Understanding the Economic Consequences of Shifting Trends in Population Health

Published In: NBER Working Papers / (Cambridge, MA : National Bureau of Economic Research, Aug. 2009), p. 1, 2-41

Posted on RAND.org on December 31, 2008

by Pierre-Carl Michaud, Dana P. Goldman, Darius N. Lakdawalla, Yuhui Zheng, Adam Gailey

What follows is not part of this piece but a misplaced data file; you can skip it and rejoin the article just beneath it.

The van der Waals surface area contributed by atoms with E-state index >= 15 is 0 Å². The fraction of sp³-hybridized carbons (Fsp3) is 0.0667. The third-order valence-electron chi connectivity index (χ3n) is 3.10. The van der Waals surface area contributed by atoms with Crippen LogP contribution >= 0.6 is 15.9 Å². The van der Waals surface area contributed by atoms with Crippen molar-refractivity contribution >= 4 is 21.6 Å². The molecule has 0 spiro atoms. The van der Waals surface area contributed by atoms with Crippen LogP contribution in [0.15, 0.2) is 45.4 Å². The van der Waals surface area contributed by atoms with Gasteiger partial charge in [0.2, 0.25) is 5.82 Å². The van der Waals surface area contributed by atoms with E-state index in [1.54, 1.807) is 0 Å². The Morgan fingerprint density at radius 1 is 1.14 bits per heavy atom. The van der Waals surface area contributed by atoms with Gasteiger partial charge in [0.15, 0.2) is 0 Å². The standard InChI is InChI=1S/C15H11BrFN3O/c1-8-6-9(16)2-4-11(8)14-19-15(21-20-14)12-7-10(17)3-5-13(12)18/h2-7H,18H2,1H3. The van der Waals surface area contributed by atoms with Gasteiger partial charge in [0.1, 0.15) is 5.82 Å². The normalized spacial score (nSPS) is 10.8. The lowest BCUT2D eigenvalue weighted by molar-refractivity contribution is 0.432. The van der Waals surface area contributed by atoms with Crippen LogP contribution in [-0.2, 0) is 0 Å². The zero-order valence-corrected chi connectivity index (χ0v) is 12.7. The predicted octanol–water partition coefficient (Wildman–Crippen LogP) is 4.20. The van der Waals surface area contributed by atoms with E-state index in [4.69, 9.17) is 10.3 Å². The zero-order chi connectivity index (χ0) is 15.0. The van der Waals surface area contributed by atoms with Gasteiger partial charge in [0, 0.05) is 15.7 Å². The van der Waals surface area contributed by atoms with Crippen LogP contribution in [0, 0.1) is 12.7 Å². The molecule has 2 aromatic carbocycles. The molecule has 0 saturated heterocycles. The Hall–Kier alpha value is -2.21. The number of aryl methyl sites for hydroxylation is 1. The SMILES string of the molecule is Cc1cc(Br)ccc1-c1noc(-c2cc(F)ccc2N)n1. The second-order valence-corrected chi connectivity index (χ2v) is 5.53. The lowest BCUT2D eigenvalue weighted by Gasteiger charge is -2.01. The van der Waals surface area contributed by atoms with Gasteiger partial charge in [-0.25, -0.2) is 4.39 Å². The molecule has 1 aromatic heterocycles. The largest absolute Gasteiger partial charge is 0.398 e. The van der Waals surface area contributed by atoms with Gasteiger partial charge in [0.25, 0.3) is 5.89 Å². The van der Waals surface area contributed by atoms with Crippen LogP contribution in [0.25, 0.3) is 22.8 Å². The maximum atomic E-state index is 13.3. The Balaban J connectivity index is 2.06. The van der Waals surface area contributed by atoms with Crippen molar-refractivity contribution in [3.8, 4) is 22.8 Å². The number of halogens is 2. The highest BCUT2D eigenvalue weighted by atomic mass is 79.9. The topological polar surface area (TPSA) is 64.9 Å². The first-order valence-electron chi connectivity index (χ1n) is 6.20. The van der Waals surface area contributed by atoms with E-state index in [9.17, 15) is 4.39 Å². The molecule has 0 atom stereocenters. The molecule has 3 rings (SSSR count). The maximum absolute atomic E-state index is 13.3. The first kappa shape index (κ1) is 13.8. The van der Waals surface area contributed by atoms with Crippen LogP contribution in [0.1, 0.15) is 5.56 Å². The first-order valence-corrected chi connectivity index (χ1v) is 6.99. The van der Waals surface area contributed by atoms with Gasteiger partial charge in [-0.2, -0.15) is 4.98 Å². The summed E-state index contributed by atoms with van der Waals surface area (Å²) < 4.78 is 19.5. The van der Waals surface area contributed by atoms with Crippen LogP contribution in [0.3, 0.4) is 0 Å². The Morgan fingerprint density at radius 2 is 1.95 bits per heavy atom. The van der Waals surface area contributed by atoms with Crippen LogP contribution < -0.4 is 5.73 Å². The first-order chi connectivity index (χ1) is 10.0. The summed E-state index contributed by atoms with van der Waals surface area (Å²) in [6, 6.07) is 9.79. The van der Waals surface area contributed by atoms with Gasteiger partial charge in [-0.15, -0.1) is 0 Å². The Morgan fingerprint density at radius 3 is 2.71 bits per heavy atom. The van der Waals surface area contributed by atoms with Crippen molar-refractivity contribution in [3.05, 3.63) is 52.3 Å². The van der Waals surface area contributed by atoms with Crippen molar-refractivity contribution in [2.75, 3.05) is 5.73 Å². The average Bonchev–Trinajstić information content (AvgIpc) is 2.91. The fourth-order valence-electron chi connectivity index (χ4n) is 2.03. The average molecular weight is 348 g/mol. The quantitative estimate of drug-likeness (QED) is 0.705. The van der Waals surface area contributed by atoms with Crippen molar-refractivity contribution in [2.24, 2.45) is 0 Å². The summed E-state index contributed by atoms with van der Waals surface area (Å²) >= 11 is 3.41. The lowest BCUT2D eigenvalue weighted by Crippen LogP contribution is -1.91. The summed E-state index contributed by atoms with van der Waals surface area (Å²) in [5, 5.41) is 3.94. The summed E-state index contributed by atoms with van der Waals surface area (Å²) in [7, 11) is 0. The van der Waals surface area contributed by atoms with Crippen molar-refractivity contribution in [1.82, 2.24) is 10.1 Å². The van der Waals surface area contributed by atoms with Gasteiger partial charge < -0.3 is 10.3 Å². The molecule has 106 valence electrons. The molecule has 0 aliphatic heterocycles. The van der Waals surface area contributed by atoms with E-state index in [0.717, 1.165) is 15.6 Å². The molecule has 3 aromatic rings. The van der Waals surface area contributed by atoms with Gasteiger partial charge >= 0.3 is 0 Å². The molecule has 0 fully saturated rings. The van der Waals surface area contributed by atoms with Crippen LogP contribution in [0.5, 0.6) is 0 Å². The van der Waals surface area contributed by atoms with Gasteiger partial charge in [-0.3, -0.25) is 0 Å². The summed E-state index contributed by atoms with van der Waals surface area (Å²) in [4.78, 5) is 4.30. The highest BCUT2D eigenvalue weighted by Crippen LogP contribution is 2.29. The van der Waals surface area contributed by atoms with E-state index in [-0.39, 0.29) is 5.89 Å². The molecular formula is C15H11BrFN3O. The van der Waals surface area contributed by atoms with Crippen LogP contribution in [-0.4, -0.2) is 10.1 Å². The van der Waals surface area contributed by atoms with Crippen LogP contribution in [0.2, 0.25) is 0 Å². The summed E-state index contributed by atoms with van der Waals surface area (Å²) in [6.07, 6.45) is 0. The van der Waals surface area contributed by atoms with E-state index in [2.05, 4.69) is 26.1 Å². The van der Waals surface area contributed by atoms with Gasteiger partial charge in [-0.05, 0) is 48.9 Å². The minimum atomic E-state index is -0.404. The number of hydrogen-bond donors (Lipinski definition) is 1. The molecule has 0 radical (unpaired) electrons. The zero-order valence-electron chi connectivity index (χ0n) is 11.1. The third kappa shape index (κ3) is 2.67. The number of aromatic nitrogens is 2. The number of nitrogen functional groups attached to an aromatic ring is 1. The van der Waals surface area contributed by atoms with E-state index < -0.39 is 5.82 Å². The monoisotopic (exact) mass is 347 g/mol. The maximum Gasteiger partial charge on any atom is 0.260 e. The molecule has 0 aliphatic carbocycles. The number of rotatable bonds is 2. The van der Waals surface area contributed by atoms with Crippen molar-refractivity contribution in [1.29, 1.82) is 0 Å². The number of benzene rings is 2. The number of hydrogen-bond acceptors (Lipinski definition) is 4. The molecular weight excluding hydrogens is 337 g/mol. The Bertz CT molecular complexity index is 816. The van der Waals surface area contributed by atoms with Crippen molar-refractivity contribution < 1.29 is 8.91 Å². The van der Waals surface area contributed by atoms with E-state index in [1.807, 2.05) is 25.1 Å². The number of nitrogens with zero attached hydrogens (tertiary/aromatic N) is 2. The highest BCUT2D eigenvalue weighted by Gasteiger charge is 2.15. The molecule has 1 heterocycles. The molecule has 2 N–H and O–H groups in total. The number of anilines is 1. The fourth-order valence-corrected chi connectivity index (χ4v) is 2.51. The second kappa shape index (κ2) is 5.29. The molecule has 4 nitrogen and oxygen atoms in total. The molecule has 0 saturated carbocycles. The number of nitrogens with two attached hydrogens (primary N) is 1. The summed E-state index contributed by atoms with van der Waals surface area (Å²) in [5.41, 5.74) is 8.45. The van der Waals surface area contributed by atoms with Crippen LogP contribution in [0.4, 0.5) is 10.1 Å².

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The public economic burden of shifting trends in population health remains uncertain. Sustained increases in obesity, diabetes, and other diseases could reduce life expectancy - with a concomitant decrease in the public-sector's annuity burden - but these savings may be offset by worsening functional status, which increases health care spending, reduces labor supply, and increases public assistance. Using a microsimulation approach, the authors quantify the competing public-finance consequences of shifting trends in population health for medical care costs, labor supply, earnings, wealth, tax revenues, and government expenditures (including Social Security and income assistance). Together, the reduction in smoking and the rise in obesity have increased net public-sector liabilities by $430bn, or approximately 4% of the current debt burden. Larger effects are observed for specific public programs: annual spending is 10% higher in the Medicaid program, and 7% higher for Medicare.

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